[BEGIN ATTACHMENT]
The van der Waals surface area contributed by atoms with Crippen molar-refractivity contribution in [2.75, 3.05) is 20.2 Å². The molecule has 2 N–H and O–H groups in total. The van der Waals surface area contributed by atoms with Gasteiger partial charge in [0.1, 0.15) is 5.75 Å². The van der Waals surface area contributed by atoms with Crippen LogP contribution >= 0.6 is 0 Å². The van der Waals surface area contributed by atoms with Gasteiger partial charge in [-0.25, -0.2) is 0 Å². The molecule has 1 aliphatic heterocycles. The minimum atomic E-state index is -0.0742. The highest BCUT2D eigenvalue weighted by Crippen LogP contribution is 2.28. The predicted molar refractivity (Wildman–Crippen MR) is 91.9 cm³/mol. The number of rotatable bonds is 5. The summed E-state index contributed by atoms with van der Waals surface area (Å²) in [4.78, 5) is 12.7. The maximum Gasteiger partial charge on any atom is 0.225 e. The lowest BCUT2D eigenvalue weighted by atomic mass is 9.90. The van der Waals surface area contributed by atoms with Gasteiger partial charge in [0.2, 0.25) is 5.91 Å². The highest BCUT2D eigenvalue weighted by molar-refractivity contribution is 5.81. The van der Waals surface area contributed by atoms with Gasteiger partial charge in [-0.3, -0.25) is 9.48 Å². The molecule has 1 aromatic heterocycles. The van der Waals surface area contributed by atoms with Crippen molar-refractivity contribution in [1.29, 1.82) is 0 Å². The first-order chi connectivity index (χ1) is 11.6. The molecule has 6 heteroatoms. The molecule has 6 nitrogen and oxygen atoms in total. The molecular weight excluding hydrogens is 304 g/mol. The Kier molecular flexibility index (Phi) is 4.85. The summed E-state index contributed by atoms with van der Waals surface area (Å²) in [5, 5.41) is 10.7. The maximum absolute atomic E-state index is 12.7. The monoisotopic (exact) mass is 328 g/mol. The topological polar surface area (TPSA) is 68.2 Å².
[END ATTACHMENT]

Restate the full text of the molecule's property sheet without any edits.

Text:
The van der Waals surface area contributed by atoms with Crippen molar-refractivity contribution in [2.75, 3.05) is 20.2 Å². The molecule has 2 N–H and O–H groups in total. The van der Waals surface area contributed by atoms with Gasteiger partial charge in [0.1, 0.15) is 5.75 Å². The van der Waals surface area contributed by atoms with Crippen LogP contribution >= 0.6 is 0 Å². The van der Waals surface area contributed by atoms with Gasteiger partial charge in [-0.25, -0.2) is 0 Å². The molecule has 1 aliphatic heterocycles. The minimum atomic E-state index is -0.0742. The highest BCUT2D eigenvalue weighted by Crippen LogP contribution is 2.28. The predicted molar refractivity (Wildman–Crippen MR) is 91.9 cm³/mol. The number of rotatable bonds is 5. The summed E-state index contributed by atoms with van der Waals surface area (Å²) in [4.78, 5) is 12.7. The maximum Gasteiger partial charge on any atom is 0.225 e. The lowest BCUT2D eigenvalue weighted by atomic mass is 9.90. The van der Waals surface area contributed by atoms with Gasteiger partial charge in [0.2, 0.25) is 5.91 Å². The highest BCUT2D eigenvalue weighted by molar-refractivity contribution is 5.81. The van der Waals surface area contributed by atoms with Gasteiger partial charge in [-0.3, -0.25) is 9.48 Å². The molecule has 1 aromatic heterocycles. The van der Waals surface area contributed by atoms with Crippen molar-refractivity contribution in [1.29, 1.82) is 0 Å². The first-order chi connectivity index (χ1) is 11.6. The molecule has 6 heteroatoms. The molecule has 6 nitrogen and oxygen atoms in total. The molecular weight excluding hydrogens is 304 g/mol. The Kier molecular flexibility index (Phi) is 4.85. The summed E-state index contributed by atoms with van der Waals surface area (Å²) in [5, 5.41) is 10.7. The maximum absolute atomic E-state index is 12.7. The monoisotopic (exact) mass is 328 g/mol. The topological polar surface area (TPSA) is 68.2 Å².